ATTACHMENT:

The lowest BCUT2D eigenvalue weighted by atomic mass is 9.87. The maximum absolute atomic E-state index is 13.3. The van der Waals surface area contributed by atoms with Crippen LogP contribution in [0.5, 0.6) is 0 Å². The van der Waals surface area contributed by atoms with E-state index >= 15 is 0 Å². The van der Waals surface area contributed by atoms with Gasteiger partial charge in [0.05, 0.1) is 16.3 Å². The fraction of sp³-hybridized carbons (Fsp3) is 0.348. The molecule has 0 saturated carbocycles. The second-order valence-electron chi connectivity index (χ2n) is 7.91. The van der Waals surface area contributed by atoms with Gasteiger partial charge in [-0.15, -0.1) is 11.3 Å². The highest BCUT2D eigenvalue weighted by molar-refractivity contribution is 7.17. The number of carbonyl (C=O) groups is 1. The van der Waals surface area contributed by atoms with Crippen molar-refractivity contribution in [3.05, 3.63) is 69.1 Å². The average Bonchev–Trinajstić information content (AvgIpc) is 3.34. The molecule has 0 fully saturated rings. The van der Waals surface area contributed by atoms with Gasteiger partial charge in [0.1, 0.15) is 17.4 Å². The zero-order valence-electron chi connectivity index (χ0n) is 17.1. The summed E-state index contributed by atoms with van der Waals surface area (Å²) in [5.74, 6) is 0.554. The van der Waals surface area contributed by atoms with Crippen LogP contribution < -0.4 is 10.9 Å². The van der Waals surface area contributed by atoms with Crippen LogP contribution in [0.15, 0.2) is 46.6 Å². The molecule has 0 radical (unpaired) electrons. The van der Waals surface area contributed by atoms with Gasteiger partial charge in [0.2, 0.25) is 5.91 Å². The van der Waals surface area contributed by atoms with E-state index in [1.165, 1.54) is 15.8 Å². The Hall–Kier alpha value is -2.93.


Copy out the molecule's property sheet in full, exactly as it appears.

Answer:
The lowest BCUT2D eigenvalue weighted by atomic mass is 9.87. The maximum absolute atomic E-state index is 13.3. The van der Waals surface area contributed by atoms with Crippen LogP contribution in [0.5, 0.6) is 0 Å². The van der Waals surface area contributed by atoms with E-state index >= 15 is 0 Å². The van der Waals surface area contributed by atoms with Gasteiger partial charge in [0.05, 0.1) is 16.3 Å². The fraction of sp³-hybridized carbons (Fsp3) is 0.348. The molecule has 0 saturated carbocycles. The second-order valence-electron chi connectivity index (χ2n) is 7.91. The van der Waals surface area contributed by atoms with Gasteiger partial charge in [-0.15, -0.1) is 11.3 Å². The highest BCUT2D eigenvalue weighted by molar-refractivity contribution is 7.17. The number of carbonyl (C=O) groups is 1. The van der Waals surface area contributed by atoms with Crippen molar-refractivity contribution in [3.05, 3.63) is 69.1 Å². The average Bonchev–Trinajstić information content (AvgIpc) is 3.34. The molecule has 0 fully saturated rings. The van der Waals surface area contributed by atoms with Gasteiger partial charge in [0.1, 0.15) is 17.4 Å². The zero-order valence-electron chi connectivity index (χ0n) is 17.1. The summed E-state index contributed by atoms with van der Waals surface area (Å²) in [5.74, 6) is 0.554. The van der Waals surface area contributed by atoms with Crippen LogP contribution < -0.4 is 10.9 Å². The van der Waals surface area contributed by atoms with Crippen LogP contribution in [0.15, 0.2) is 46.6 Å². The molecule has 0 radical (unpaired) electrons. The van der Waals surface area contributed by atoms with Gasteiger partial charge in [0.2, 0.25) is 5.91 Å². The van der Waals surface area contributed by atoms with E-state index in [1.165, 1.54) is 15.8 Å². The Hall–Kier alpha value is -2.93.